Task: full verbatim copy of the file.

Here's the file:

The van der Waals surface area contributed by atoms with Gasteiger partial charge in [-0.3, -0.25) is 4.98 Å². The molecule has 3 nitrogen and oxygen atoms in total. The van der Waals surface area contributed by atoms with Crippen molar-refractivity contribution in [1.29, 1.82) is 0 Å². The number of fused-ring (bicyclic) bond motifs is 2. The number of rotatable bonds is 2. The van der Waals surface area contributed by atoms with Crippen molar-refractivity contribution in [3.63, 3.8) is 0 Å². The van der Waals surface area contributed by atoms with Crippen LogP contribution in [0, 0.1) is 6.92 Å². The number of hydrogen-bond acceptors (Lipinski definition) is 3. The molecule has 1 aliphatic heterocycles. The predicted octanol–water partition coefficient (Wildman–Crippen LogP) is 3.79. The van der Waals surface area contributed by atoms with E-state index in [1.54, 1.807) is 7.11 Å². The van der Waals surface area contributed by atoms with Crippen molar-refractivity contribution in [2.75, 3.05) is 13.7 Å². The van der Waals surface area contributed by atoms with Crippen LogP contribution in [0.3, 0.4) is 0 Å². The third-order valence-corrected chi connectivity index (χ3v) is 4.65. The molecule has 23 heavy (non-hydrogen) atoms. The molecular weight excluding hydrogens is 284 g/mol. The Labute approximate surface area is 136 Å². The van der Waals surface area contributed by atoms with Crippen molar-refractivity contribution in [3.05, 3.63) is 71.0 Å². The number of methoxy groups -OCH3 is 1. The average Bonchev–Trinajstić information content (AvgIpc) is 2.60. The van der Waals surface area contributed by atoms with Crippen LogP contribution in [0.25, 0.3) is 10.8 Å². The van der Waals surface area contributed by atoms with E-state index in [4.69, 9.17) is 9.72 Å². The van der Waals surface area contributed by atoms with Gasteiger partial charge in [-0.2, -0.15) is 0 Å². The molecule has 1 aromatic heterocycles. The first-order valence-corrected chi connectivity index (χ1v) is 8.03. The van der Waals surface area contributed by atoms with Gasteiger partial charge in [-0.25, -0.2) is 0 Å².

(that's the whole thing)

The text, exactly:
The van der Waals surface area contributed by atoms with Gasteiger partial charge in [-0.3, -0.25) is 4.98 Å². The molecule has 3 nitrogen and oxygen atoms in total. The van der Waals surface area contributed by atoms with Crippen molar-refractivity contribution in [1.29, 1.82) is 0 Å². The number of fused-ring (bicyclic) bond motifs is 2. The number of rotatable bonds is 2. The van der Waals surface area contributed by atoms with Crippen molar-refractivity contribution in [3.63, 3.8) is 0 Å². The van der Waals surface area contributed by atoms with Crippen LogP contribution in [0, 0.1) is 6.92 Å². The number of hydrogen-bond acceptors (Lipinski definition) is 3. The molecule has 1 aliphatic heterocycles. The predicted octanol–water partition coefficient (Wildman–Crippen LogP) is 3.79. The van der Waals surface area contributed by atoms with E-state index in [1.54, 1.807) is 7.11 Å². The van der Waals surface area contributed by atoms with Crippen molar-refractivity contribution in [2.75, 3.05) is 13.7 Å². The van der Waals surface area contributed by atoms with Crippen LogP contribution in [0.3, 0.4) is 0 Å². The third-order valence-corrected chi connectivity index (χ3v) is 4.65. The molecule has 23 heavy (non-hydrogen) atoms. The molecular weight excluding hydrogens is 284 g/mol. The Labute approximate surface area is 136 Å². The van der Waals surface area contributed by atoms with Crippen molar-refractivity contribution in [3.05, 3.63) is 71.0 Å². The number of methoxy groups -OCH3 is 1. The average Bonchev–Trinajstić information content (AvgIpc) is 2.60. The van der Waals surface area contributed by atoms with Crippen LogP contribution in [0.25, 0.3) is 10.8 Å². The van der Waals surface area contributed by atoms with E-state index in [4.69, 9.17) is 9.72 Å². The van der Waals surface area contributed by atoms with Gasteiger partial charge in [-0.2, -0.15) is 0 Å². The molecule has 1 aromatic heterocycles. The first-order valence-corrected chi connectivity index (χ1v) is 8.03. The van der Waals surface area contributed by atoms with Gasteiger partial charge in [-0.25, -0.2) is 0 Å².